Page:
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Birthplace Of Fracking - Votes To Ban Fracking !!!


by Leslie Gabriel November 18, 2014

On Election Day 2014, Denton, TX became the first city in Texas to pass a local ban on fracking. 

That is big news for many reasons ...

  1. Denton, TX is widely considered to be the birthplace of Hydraulic Fracturing - commonly referred to as Fracking.
  2. The oil and gas industry outspent the environmentalists in this vote by a ratio of 29 to 1
  3. Even with all the outpending - the pro ban camp won by nearly 20 percentage points - 59 to 41.

Fracking is a mining process that involves injecting water, chemicals, and sand into the bedrock of mostly dried up oil wells to release any remaining oil or natural gas held in those rocks.

Residents of Denton, as well as other communities where fracking is allowed, have complained of:

  • Poor air quality
  • Flammable water coming out of their faucets as the fracking chemicals contaminate groundwater supplies
  • An increasing frequency of low magnitude earthquakes

The fracking ban was meant to improve the environmental quality of the area and protect citizens from the possible dangers of sinkholes and cave-ins that fracking can cause as it pulls resources out of the ground and leaves empty spaces behind.

Denton wasn't the only town or county to pass a fracking ban this election year, either. It just had the largest margin of victory, at 59 percent in favor of the ban to 41 percent against. It seems environmental concerns were at the top of the list of many communities, as knowledge of the dangers of fracking increases. Living in towns where fracking goes on also gives residents first-hand knowledge of how the practice affects their local areas and quality of living.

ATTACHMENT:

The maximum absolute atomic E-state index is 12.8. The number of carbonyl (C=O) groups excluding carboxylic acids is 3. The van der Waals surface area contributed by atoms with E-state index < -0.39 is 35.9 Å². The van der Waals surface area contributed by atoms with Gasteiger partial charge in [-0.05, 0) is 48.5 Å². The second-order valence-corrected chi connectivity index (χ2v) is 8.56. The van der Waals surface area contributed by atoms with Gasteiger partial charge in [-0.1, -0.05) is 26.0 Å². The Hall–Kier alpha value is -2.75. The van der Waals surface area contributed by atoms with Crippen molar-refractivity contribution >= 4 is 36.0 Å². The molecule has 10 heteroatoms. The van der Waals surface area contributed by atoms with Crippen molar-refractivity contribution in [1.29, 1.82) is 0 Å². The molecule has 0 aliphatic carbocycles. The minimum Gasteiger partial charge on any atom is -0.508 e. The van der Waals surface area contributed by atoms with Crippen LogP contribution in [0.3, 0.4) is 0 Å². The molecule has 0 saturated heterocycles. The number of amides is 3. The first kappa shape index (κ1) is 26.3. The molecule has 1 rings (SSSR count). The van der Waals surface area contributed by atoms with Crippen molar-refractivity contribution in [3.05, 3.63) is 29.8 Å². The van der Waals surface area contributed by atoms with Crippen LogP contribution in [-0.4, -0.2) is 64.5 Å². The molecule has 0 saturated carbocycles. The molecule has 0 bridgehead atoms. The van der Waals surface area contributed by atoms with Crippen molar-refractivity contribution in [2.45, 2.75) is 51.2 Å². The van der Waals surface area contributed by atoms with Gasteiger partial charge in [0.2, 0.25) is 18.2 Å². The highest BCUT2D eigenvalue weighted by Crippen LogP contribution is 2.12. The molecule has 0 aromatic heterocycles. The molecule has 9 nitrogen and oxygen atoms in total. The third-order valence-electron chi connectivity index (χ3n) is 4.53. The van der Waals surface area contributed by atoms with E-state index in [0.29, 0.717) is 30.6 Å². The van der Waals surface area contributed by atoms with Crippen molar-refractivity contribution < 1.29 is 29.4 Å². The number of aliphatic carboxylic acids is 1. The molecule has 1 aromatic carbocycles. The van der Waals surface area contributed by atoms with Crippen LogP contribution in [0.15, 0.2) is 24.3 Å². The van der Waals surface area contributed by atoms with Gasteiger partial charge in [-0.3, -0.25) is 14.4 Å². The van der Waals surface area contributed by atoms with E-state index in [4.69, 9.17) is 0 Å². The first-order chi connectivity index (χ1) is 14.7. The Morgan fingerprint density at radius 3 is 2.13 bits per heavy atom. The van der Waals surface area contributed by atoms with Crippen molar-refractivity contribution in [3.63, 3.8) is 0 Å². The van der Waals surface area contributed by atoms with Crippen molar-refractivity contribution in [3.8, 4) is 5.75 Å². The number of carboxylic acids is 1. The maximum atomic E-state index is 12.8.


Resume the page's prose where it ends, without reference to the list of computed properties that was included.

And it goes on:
Among other areas of the country to pass fracking bans in the recent election were the town of Athens, Ohio and San Benito County, California. Along with Denton, all three of these areas now face challenges to their bans from the oil and gas industry.

In Denton, the Texas Railroad Commission Chairwoman, Christi Craddick, already told town residents she would continue to issue permits for fracking in Denton to oil and gas companies that applied for them.

She fully intends to ignore the voter-approved ban, she says, because issuing fracking and other permits related to mining and drilling falls under the jurisdiction of the state, not to local towns and counties. This is sure to set up a battle between the town of Denton and the state over the issue, with oil and gas companies who mine there possibly getting in on the lawsuit to fight Denton's ban, too.

Similar lawsuits might have been in the making in Athens, Ohio and San Benito County, California, were oil and gas companies as concerned about keeping up mining operations there. As it is, no such mining is currently going on in Athens (though it is a site of waste disposal from fracking in other areas), and mining operations involving fracking in San Benito County, California are already coming to a natural close as the last bits of oil and gas are extracted from the bedrock there.

Denton's case will not be the first such case to come to court. Two towns that banned fracking in Colorado in 2012 had their bans overturned in court. At the same time, two New York towns that passed fracking bans the same year had their bans upheld by the courts.

What the Denton case shows is that there is as yet no uniform guideline on whether or not local towns and counties have the jurisdiction to ban fracking within their own borders, and the courts are not unified in agreement on the issue. As the first town with a large scale fracking operation to pass such a ban, Denton will be a real test case for the rest of the nation and any other towns or counties that put measures on their ballots to ban fracking within their borders.




Leslie Gabriel
Leslie Gabriel

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